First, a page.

The Bookshop of the Broken Hearted: A Novel
- By Robert Hillman
- G.P. Putnam’s Sons
- 304 pp.
- Reviewed by Robert Allen Papinchak
- June 18, 2019
This story about family, community, and difficult choices is hard to put down.
Robert Hillman’s The Bookshop of the Broken Hearted is transcendent. It surpasses the ordinary boundaries of what could be a trite exploration of love gone sour. Instead, it rises above sentimentality to a triumphant examination of history, politics, literature, and the pall and sorrow of grief.
There is a great deal of heartache in the novel. Like William Styron’s Sophie, sheep farmer Tom Hope from Hometown in rural Australia is forced to make an agonizing choice: He must decide between the woman he loves and the child he loves. The woman, Hannah Babel, 12 years his senior, is his second wife. The child, Peter, is another man’s son.
It’s 1968. Tom and his first wife, Trudy, have been married only one year and 10 months when she unexpectedly leaves him. Her brief explanatory note simply says, “I’m leaving. Don’t know what to say.”
Tom is certain he must have done something wrong and begins a lengthy list of what he will do differently if she returns: “Picnics!! Light fire kitchen first thing!! Tell her about good things she does. Like when she doesn’t burn the sausages.”
His mea culpa hardly matters when Trudy, surprisingly, returns a year later. Even more surprisingly, she is pregnant.
After the child is born, Tom bonds with him immediately. Even when the boy is young, he learns to share farm chores — tending to the sheep, cutting back trees, repairing vehicles. Trudy, however, is not content. She abandons both of them.
Hillman manages to wedge all of this into only the first chapter. By the second, Peter is 5 and Trudy trudges back again, this time to claim Peter and take him to a religious commune, the Jesus Camp.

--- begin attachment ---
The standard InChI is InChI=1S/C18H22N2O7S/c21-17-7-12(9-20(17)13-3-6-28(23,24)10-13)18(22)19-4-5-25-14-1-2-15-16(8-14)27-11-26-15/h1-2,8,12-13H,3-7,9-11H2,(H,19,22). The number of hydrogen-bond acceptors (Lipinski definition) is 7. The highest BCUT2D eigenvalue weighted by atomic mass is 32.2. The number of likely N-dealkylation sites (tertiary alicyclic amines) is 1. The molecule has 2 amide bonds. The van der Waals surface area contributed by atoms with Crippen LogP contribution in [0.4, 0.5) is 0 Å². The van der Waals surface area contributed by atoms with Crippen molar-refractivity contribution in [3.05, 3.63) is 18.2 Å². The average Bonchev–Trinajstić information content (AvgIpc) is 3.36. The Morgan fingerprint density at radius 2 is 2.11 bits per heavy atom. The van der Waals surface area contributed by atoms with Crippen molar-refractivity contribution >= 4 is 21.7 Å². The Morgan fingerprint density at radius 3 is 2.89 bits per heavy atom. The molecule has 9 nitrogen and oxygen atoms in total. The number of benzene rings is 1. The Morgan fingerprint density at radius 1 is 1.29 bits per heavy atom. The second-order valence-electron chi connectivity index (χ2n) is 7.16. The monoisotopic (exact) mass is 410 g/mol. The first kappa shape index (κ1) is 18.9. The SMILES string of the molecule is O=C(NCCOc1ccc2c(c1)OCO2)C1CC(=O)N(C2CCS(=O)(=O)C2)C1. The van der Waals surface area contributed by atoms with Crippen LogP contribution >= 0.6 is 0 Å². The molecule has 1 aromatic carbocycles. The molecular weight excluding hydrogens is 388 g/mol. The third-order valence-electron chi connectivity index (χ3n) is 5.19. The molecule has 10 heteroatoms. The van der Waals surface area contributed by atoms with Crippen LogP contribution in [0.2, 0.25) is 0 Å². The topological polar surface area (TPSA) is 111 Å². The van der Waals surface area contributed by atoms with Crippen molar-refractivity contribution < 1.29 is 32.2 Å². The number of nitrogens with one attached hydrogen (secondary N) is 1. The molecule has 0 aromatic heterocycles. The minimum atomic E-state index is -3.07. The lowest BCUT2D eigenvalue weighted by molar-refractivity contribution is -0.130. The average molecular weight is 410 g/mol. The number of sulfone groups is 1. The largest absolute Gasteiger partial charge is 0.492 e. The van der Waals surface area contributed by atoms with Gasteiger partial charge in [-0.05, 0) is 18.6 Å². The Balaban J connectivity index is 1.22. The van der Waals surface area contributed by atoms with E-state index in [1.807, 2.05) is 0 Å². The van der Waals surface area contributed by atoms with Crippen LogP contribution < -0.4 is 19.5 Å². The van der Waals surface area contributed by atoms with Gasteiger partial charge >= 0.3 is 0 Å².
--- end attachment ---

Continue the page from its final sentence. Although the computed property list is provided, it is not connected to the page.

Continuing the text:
Tom is bereft. His life appears to be in ruins until Hannah, the “Jewish lady from the continent,” appears. When Tom wanders into Hannah’s downtown bookshop of the title, both their lives change. The shop needs physical renovation. Tom and Hannah need emotional rehabilitation.
Tom offers his welding skills to repair a hanging sign. He stays to build shelves. Their business relationship escalates quickly into a romantic involvement, but not without complications.
Hannah has her own harrowing backstory which is disclosed in a series of six chapters interspersed throughout the novel, flashbacks from 1944-1946 until her arrival in Australia in 1966. Her shocking history involves surviving Auschwitz and losing a husband and son. Graphic, brutal concentration-camp scenes are gut-wrenching to read.
When Hannah loses her second husband during the 1956 Hungarian revolution, she vows never to love again. Not another man, not another child. She decides to migrate. Taking a circuitous route via Canada, she settles on Australia, although all she knows of it is the writer Patrick White, “Oh, and kangaroos.”
She is soon to learn a great deal more about her adopted country. In Hometown, she makes friends with neighbors. She earns an income by giving piano lessons. She dreams of opening a bookstore.
Tom tells her that “People in Hometown don’t read books.” It’s probable that “not half a dozen…had ever opened a book and got away with it.” Hannah takes it as a challenge to change those habits, one reader at a time, beginning with Tom, who has “only read one book for grown-ups in his life.” Hannah introduces him to Great Expectations.
She persists in opening the bookshop. She shelves books without a “democratic bias,” arranging them by title rather than author. She “didn’t want sections of shelves turned into colonies of titles by the same author. Writers had to muck in together.”
When that means putting The Making of the English Working Class next to The Making of Americans (“a book Hannah disliked”), she adds a buffer between them, Making Your Own Jam.
The bookstore becomes a watering hole for the community. It is a library of love, a bookstore for incipient romance. Tom moves from Dickens to Dostoevsky, Turgenev, Solzhenitsyn, and to a local, Thomas Keneally.
Then a natural tragedy strikes that affects everyone, and Trudy intrudes again. Back for Peter, she imposes a fateful decision which culminates in Tom’s moral dilemma. If Tom accedes to it, Hannah may leave him. If he doesn’t, he may lose Peter.
The nail-biting conclusion of The Bookshop of the Broken Hearted subsumes catastrophe. Its exultant resolution underscores the optimistic belief that “the past exerts itself to influence the future.” Hillman’s vivid observations of regional details, keen perceptions of local customs, absorbing storyline, and sympathetic characters make the novel impossible to put down.
Robert Allen Papinchak is a former university English professor whose reviews and criticism appear in numerous newspapers, magazines, literary journals, and online.